This fall, we’ve got so many writers who’ve seen these pilots that we thought getting two takes on each show would be helpful to you. The first review is the “official” TV Club review, and the grade applies to it. But we’ve also found another reviewer to offer their own take on the program. Today, Carrie Raisler, who’ll review the show week to week, and Todd VanDerWerff talk about Revenge.
Revenge debuts tonight on ABC at 10 p.m. Eastern.
Carrie: Often, when people describe a show with enjoyable elements that doesn’t quite come together for them, they say there’s a good show trying to get out if only the writers can “find” that show. Revenge, with its mishmash of enjoyable nighttime soap trappings and oddly solemn tone, seems like a prime candidate for a description like this. The thing is, I don’t think there’s any other show inside of Revenge just waiting to burst out. The Revenge of the (very assuredly crafted) pilot seems to be exactly what the creators want the show to be, and I have a feeling many people will watch it, expect something different, and be disappointed.
This saddens me a bit because if you want a slightly over-serious nighttime soap full of scheming, double crossing, hidden agendas and lies, you could certainly do worse than Revenge. (You could watch Ringer!) This isn’t the second coming of those gloriously over-the-top ’80s soaps like Dynasty or Knots Landing. Revenge is serious business, albeit serious business about something rather silly. It’s a fairly ingeniously structured yet oddly stiff show about one woman’s quest to light everything around her on fire and watch it burn, and despite the somewhat incongruously grave tone, I found myself quietly entranced with this world.
Former Everwood star Emily VanCamp is Emily Thorne, a young woman obsessed with getting revenge against what appears to be a large, interconnected web of people who framed her father for a crime he didn’t commit. She re-enters the privileged world she left as an innocent child as a hardened adult, complete with a new identity and a singular focus. Her main target is queen of the Hamptons Victoria Grayson, played with icy perfection by Madeleine Stowe. There’s a whole world of Hamptons elite surrounding them, but from the look of the pilot everything will essentially be revolving around their give and take, which is definitely to the benefit of the show as all of their interactions were charged with an intriguing dangerous energy. One way or the other, they’re headed on a collision course straight for each other.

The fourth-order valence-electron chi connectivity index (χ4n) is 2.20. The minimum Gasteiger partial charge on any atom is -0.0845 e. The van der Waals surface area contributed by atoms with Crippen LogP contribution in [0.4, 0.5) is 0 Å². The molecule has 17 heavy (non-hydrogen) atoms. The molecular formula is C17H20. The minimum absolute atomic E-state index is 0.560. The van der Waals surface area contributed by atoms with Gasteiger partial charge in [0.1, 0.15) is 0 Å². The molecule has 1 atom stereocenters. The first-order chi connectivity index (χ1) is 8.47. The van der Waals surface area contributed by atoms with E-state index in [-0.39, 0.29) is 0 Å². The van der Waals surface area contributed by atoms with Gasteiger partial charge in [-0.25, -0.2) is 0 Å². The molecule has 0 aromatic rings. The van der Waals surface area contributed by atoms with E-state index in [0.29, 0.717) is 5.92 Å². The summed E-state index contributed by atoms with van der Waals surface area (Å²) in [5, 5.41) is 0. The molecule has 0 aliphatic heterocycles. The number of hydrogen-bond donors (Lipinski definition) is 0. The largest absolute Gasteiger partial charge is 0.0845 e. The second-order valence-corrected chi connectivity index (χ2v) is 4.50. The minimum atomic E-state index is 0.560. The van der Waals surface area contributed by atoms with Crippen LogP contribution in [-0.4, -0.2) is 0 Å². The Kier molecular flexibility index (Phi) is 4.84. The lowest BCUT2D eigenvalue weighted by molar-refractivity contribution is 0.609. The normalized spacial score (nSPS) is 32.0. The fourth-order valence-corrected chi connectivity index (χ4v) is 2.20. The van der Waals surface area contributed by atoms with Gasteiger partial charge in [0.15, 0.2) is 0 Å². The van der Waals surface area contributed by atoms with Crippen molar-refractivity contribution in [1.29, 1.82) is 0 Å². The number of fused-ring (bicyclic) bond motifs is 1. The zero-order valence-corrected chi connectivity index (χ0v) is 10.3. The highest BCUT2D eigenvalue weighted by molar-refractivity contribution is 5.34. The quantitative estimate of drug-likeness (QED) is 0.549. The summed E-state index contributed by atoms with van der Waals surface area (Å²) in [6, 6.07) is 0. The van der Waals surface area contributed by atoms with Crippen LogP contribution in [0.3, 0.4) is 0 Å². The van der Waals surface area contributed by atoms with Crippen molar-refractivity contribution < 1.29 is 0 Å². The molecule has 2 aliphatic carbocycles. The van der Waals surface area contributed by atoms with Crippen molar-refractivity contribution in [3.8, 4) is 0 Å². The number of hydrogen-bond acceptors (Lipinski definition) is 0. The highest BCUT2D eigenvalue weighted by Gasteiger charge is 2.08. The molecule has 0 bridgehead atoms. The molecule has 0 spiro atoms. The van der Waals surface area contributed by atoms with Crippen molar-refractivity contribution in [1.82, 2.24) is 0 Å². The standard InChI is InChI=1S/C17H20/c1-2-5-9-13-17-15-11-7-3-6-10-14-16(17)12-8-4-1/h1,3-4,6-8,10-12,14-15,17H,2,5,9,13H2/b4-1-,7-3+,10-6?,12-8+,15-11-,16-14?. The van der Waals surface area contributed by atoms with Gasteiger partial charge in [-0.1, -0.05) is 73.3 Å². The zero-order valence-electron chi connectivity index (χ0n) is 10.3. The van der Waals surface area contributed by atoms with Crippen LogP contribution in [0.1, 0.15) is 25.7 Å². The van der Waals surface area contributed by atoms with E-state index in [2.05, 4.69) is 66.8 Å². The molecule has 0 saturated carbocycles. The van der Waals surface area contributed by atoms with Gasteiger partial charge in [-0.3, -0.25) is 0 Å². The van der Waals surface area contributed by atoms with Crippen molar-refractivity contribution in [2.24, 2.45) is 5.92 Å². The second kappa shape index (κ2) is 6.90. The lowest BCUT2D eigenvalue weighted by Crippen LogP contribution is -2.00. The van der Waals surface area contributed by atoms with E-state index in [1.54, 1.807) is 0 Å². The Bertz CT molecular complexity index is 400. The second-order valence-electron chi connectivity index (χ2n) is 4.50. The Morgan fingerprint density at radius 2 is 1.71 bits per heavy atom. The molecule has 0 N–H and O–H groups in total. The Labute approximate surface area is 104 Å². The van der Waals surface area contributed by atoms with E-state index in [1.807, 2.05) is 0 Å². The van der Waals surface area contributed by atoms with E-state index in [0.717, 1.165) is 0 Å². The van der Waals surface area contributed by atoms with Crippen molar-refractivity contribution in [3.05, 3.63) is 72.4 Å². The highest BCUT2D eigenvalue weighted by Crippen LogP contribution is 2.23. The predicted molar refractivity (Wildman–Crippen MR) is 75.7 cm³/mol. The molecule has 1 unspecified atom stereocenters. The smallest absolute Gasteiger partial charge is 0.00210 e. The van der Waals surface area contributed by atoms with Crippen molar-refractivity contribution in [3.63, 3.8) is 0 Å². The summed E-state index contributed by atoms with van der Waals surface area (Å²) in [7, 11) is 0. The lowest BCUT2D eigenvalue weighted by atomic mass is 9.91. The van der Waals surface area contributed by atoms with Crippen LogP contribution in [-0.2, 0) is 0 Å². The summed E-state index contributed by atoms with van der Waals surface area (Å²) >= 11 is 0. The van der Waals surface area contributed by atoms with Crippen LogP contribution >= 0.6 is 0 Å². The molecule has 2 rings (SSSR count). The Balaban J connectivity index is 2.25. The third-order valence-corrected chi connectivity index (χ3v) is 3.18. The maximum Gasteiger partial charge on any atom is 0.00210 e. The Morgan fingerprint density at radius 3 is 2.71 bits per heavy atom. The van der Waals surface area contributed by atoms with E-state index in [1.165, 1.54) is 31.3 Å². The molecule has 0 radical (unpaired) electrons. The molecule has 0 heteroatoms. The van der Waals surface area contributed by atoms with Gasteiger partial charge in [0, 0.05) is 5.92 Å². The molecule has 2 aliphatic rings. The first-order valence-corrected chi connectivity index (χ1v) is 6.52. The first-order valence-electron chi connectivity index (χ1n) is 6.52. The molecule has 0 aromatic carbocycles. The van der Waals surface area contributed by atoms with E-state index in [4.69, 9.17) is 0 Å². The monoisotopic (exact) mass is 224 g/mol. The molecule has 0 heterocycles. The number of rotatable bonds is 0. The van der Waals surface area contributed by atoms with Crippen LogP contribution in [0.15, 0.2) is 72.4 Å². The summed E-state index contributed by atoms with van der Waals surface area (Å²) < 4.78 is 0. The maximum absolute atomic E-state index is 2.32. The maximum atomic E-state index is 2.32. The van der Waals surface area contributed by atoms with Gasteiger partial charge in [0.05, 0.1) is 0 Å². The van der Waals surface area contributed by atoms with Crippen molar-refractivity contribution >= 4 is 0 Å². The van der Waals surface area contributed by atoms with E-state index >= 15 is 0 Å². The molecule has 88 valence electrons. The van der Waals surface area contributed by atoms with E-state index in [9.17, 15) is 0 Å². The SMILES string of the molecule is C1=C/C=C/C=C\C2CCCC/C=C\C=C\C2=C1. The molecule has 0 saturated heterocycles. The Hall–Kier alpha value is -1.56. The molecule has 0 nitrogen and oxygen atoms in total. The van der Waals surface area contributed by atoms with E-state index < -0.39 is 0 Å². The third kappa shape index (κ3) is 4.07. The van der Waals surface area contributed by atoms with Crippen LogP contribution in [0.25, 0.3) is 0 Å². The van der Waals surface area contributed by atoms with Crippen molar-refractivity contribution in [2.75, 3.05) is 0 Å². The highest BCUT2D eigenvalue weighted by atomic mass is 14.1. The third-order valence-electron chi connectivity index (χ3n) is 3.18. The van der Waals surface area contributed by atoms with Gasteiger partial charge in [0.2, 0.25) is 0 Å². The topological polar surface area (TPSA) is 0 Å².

Beyond the two leading ladies, the aspect of the pilot that satisfied me most was its structure. It starts off with the familiar trope of showing you what appears to be the season’s end point (hint: it’s not going to be rainbows and puppies), and then flashes back to previous events for the rest of the season to fill in the blanks. While not at all original, in this instance it really feels necessary to establish stakes for the story, as well as offer a bit of mystery right out of the gate. Also, it throws the audience right into this attractive world and manages to at least establish every character’s presence in a very quick sequence. It’s economical, world-building, and intriguing all at the same time.
In addition to this structural element, it appears each week Emily will be getting her revenge on a different one of her foes, which is kind of a hilarious way to give your story some bones. It’s like a procedural, but with revenge instead of murder! But maybe sometimes murder, too! I would complain about something so rigid being imposed on the episodes, but the revenge scheme pulled off in the pilot was fairly satisfying, in its totality and simplicity. If they can make the other episodes as satisfying as this one the structure will work just fine.
Aside from the typical Hamptons elite, Revenge also focuses on a working class family with old ties to Emily and her father. Their scenes in the pilot, mostly revolving around Nick Wechsler’s put-upon good guy Jack, felt a bit perfunctory but are inevitably going to dovetail with what is going on in Emily’s world much more than it is now. It also gives the show an avenue to explore class issues, although I’m not sure this is something Revenge is particularly interested in. Still, the door is at least open.